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Still spinning: Annual Record Store Day celebrated at Avalon Records

It’s time for Record Store Day, now in its eighth year, and this year the date falls on Saturday, April 18.

Record Store Day was conceived in 2007 at a gathering of independent record store owners and employees as a way to celebrate and spread the word about the unique culture surrounding nearly 1,400 independently owned record stores in the United States and thousands of similar stores internationally.

There are Record Store Day participating stores on every continent, except Antarctica. The event revolves around the support and celebration of locally owned record stores by offering exclusive CDs and LPs, limited box sets, and other goodies.

Locally, Avalon Music, at 1330 Railroad Ave., will have massive amounts of vinyl that will hit the floor for the first time that day, and many titles will be sale-priced to “ridiculous” levels, says manager Chris Lamb. The store will be open from 9:30 a.m. to 7 p.m., but in the past, a line forms outside the door as early as 7 a.m., Lamb says.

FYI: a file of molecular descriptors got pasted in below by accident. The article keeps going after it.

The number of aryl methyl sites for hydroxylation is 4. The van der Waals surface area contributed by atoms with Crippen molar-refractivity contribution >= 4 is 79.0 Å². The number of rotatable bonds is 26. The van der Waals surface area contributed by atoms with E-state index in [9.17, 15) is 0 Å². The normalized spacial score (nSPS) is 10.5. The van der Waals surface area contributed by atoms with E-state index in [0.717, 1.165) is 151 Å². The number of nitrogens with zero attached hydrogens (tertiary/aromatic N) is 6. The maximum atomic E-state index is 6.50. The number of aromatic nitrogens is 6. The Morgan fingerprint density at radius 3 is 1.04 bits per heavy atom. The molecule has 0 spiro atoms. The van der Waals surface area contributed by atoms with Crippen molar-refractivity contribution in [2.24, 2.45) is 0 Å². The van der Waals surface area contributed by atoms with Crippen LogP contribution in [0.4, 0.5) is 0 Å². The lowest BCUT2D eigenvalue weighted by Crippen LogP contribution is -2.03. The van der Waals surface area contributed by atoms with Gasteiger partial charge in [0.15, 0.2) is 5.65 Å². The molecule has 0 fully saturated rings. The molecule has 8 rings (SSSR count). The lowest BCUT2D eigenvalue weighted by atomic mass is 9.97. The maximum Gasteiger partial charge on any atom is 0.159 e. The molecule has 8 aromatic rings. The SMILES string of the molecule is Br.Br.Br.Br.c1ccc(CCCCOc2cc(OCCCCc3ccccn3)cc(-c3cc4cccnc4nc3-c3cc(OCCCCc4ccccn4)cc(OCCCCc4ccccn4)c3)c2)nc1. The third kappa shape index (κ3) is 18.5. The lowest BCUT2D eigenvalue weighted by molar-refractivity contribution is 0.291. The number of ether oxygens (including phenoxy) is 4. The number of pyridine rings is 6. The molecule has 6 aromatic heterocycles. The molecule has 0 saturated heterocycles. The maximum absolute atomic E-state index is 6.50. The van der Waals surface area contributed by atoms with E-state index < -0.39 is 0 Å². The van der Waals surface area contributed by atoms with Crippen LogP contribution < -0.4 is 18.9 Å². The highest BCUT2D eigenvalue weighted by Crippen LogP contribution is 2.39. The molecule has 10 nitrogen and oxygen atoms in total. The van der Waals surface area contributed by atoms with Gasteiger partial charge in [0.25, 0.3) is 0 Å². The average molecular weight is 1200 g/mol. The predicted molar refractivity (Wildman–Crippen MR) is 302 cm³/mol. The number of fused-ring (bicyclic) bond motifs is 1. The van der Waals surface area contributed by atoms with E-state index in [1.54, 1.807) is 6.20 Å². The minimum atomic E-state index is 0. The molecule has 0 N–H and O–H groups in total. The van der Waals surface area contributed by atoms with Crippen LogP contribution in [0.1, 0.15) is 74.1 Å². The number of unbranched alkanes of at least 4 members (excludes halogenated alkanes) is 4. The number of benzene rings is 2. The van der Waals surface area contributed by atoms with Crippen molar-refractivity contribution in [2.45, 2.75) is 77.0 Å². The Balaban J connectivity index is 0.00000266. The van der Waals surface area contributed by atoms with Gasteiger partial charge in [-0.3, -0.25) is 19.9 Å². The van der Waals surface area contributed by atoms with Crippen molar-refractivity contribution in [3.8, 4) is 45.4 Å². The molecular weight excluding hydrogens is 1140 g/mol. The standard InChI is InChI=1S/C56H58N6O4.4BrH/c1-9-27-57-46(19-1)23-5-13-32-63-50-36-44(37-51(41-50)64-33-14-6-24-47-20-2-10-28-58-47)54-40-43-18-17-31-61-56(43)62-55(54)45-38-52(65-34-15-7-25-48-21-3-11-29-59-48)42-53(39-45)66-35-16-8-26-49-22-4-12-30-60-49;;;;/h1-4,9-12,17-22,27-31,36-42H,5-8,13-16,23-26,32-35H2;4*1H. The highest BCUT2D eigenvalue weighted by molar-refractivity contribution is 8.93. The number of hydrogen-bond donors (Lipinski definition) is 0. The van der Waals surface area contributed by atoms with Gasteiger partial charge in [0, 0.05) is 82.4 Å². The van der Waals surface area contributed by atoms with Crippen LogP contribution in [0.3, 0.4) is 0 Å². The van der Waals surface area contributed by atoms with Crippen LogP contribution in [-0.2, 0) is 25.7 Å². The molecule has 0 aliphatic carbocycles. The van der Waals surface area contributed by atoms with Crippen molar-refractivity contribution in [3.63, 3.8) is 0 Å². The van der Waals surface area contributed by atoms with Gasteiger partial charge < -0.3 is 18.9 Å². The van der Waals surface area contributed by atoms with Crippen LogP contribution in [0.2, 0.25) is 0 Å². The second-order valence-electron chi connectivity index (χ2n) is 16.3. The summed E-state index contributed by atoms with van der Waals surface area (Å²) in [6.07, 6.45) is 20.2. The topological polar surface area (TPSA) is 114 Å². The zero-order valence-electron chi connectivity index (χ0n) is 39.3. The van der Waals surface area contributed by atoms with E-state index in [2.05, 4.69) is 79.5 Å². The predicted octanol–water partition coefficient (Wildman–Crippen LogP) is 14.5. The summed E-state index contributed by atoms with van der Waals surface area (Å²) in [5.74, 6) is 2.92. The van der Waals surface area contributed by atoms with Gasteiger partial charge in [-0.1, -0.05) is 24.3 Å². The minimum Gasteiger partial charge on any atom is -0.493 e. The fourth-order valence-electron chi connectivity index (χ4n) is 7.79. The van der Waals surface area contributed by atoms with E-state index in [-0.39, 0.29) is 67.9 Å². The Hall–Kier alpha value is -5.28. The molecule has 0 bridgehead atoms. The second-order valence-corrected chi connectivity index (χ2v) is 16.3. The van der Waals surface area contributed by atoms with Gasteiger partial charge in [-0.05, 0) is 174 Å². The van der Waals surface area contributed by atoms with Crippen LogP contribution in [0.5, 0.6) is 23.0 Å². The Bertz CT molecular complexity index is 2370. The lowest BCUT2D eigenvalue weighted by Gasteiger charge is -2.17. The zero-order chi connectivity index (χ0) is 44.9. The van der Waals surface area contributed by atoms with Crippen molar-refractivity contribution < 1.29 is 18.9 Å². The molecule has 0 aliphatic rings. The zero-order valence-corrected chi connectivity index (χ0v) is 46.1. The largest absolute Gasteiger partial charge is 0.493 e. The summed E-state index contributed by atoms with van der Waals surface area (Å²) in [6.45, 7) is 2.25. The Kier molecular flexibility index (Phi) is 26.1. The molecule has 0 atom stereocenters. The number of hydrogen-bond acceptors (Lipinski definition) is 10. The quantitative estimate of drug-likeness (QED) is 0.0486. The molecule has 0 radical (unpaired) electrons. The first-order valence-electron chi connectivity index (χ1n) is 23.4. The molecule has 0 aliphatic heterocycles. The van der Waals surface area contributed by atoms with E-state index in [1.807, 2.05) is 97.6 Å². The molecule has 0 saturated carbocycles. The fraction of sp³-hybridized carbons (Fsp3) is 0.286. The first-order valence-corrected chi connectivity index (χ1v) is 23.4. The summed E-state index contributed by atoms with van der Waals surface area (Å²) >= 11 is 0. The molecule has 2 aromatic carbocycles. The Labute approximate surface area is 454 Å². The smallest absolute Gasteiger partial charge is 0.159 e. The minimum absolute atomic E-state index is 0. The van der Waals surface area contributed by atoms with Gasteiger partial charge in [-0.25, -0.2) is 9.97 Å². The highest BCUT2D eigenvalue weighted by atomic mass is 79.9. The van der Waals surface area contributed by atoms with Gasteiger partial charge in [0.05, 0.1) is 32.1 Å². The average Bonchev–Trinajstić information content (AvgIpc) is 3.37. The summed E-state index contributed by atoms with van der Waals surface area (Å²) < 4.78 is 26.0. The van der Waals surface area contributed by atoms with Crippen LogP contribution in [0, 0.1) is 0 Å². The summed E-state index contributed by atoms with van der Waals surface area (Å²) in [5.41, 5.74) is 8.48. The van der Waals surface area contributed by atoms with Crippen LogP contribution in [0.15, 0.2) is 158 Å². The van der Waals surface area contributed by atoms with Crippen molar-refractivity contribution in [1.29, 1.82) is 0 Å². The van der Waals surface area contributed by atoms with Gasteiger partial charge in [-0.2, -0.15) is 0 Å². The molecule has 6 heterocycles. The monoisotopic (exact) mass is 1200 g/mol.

Also, local bands play outside the store from noon to 6 p.m. This year’s lineup includes soul legends the Staxx Brothers headlining, as well as Baby Cakes doing Motown-inspired tunes, heavyweights Incanus, and the Broken Bow String Band to round out the eclectic lineup.

DJs will spin vinyl inside, and there will be food trucks along Magnolia Street, with edibles from Cicchitti’s Pizza and KBAR Brats.

Details: recordstoreday.com, avalonrecordshop.com, 360-676-9573.

Community forum hosted by iDiOM Theater

iDiOM Theater, 1418 Cornwall Ave., will host a public “talk-back” about the theater’s past, present and future, from 1 to 4 p.m. Sunday, April 19, coordinated by theater founder Glenn Hergenhann.

The free event is open to audience members, actors, writers, directors, and anyone else interested in iDiOM.

Feedback is vital to any project, says Hergenhann, and the talk-back is a time for iDiOM directors and actors to learn from participating artists and the community audience about how they feel about the work the independent theater is doing, including iDiOM’s the facility, ticketing, and audition and submission process. It’s also a time for people to discuss the theater’s larger vision, and ideas for the future, Hergenhann says.

The discussion, coming a few weeks before the 2015-16 season is announced, is a good time to share ideas for next year, he says, and to answer questions about season festivals and opportunities for people to become involved with the theater. Details: idiomtheater.com, 360-305-3524

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